Rebuilding American manufacturing

10 years ago

There’s no denying it, America’s manufacturing sector has faced more than its share of tough challenges through the past few decades. But despite countless setbacks and roadblocks, our manufacturing base has – true to the American spirit — persevered with great strength and resilience. America is still the number one manufacturer in the world, and American-made products are still in high demand. That’s because we make quality goods here — and only the best in Maine. It’s a fact that I’ve seen firsthand as I visited and toured several manufacturers across Maine. Without question, it’s the quality of the folks who work there that spur innovation and make these businesses so successful.
Now it’s time for Washington to catch up. Congress needs to take a page out of Maine’s playbook and find ways to encourage companies to link innovation and quality to turn ideas into success. More importantly, Washington needs to make laws that will incentivize job creation and protect the folks who are already working in this sector.
In Maine we realize that we can’t sustain an economy by simply taking in each other’s laundry or offering other services. Instead, we have to make something. And that’s what our state does — from world-class Navy destroyers at Bath Iron Works, to composites and footwear products at Jones and Vining in Lewiston, to plastic cutlery at Jardin Plastic Solutions in East Wilton, to advanced microelectrodes at FHC, Inc. in Bowdoin, or bullet proof vests at Tex Tech Industries in Monmouth.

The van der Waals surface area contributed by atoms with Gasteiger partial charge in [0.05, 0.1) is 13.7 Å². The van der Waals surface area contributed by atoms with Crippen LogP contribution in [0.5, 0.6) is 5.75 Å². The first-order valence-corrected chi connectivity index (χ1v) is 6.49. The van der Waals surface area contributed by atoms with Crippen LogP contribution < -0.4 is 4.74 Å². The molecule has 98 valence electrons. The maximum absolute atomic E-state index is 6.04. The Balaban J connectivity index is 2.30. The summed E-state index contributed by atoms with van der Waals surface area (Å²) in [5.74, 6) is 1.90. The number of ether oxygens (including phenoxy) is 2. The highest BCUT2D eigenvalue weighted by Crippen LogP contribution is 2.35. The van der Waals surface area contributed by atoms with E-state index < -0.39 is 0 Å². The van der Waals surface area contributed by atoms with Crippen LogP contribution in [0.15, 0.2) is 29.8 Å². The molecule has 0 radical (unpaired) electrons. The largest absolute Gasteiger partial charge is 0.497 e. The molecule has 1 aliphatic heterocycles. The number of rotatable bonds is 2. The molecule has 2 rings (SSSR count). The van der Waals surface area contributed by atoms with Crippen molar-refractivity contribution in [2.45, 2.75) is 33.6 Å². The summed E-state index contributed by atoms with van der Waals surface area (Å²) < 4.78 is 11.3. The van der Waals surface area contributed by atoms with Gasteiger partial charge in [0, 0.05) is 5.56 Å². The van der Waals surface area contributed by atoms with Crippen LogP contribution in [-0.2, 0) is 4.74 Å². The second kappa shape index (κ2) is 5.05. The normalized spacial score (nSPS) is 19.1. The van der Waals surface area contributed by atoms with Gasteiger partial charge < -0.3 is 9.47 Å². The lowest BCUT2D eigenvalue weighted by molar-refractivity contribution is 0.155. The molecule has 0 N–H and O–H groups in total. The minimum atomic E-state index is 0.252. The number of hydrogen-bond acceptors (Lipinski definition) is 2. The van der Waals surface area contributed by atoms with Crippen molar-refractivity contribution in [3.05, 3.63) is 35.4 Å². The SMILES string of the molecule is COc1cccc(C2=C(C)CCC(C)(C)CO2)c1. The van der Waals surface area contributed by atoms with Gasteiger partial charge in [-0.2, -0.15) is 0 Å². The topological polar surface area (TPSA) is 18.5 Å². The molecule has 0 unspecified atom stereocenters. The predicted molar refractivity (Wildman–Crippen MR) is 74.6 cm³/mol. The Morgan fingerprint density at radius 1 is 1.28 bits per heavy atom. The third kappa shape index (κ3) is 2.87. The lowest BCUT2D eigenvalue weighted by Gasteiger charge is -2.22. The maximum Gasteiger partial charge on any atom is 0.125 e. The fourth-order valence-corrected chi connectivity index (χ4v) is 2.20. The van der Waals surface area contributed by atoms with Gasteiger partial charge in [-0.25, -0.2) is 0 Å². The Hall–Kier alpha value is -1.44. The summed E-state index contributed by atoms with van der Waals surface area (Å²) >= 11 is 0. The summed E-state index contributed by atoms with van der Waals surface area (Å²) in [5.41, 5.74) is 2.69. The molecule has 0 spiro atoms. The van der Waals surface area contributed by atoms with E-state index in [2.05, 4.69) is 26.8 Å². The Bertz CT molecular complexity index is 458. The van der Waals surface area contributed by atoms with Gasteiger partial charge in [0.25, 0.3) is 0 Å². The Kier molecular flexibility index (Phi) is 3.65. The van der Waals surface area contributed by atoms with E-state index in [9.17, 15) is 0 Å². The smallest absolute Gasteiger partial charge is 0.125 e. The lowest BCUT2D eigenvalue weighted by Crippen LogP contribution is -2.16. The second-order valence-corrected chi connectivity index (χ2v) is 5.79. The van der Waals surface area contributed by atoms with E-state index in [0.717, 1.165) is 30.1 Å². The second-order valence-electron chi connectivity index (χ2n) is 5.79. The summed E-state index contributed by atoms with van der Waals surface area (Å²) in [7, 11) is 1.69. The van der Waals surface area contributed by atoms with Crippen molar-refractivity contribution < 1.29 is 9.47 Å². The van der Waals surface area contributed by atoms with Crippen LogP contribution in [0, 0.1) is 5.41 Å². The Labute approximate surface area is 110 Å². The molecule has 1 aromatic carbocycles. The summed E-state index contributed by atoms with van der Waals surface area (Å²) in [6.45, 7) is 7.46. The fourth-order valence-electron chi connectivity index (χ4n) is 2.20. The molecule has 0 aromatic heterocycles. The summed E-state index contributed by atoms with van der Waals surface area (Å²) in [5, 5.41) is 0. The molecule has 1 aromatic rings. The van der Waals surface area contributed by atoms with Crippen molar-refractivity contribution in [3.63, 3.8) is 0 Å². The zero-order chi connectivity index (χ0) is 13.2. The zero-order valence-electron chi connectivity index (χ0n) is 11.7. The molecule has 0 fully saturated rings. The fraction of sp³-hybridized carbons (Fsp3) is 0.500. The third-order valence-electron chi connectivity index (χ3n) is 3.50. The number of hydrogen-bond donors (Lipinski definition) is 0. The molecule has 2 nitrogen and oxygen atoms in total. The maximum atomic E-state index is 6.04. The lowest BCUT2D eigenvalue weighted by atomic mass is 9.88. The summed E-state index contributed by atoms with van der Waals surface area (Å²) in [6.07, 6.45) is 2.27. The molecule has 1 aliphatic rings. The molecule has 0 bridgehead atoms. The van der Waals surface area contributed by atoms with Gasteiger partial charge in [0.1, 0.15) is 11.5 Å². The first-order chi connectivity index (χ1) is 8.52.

However, these folks are the exception — the manufacturing sector is struggling. We lost 32 percent of manufacturing jobs between 2000 and 2010, and saw 42,000 of our factories shutter their doors. But there’s some good news. We don’t have to throw up our hands and accept that these jobs naturally go to low wage countries. Germany’s experience tells us that a developed country such as ours can sustain a vibrant manufacturing sector. Germany has the same standard of living, the same labor standards, the same level of employment costs, and yet 20 percent of their economy is based upon manufacturing. It is only 10 or 11 percent in this country.
They didn’t do it by waving a magic wand. It started with forging partnerships, particularly between the manufacturing world and the academic world. Encouraging increased collaboration between the production factories and the knowledge factories — colleges and universities, like the University of Maine, which has developed amazing new ways to deal with composites — will create innovation, create new jobs, and create new ways of building wealth.
Government can be the catalyst that jumpstarts American manufacturing, but should not play a directorial role in shaping this reformation. Rather than steering the course of this development, policymakers should be launching it — then allowing the business and research communities to chart their own course. That’s why I’ve thrown my full support behind S. 1468, The Revitalize American Manufacturing and Innovation Act of 2013, a truly bipartisan bill that would create hubs for manufacturing innovation to harness the efforts of both the business and academic communities.
And while fostering creativity is key, it of course shouldn’t be the end all be all. We need to do much more to help support manufacturing jobs here at home, like ending shortsighted trade policies that disadvantage American workers, take a hard look at reforming our tax code, invest in education and job training programs, and expand research and development, among many other things.
Manufacturing has always been a driving force behind economic prosperity and good jobs. At the end of the day, Americans are doers and Congress owes it to the American people to help pave new paths to success and to support change that will foster creativity, cultivate economic development, and allow Americans to what we do best — innovate, create, build, and in the process, change the world.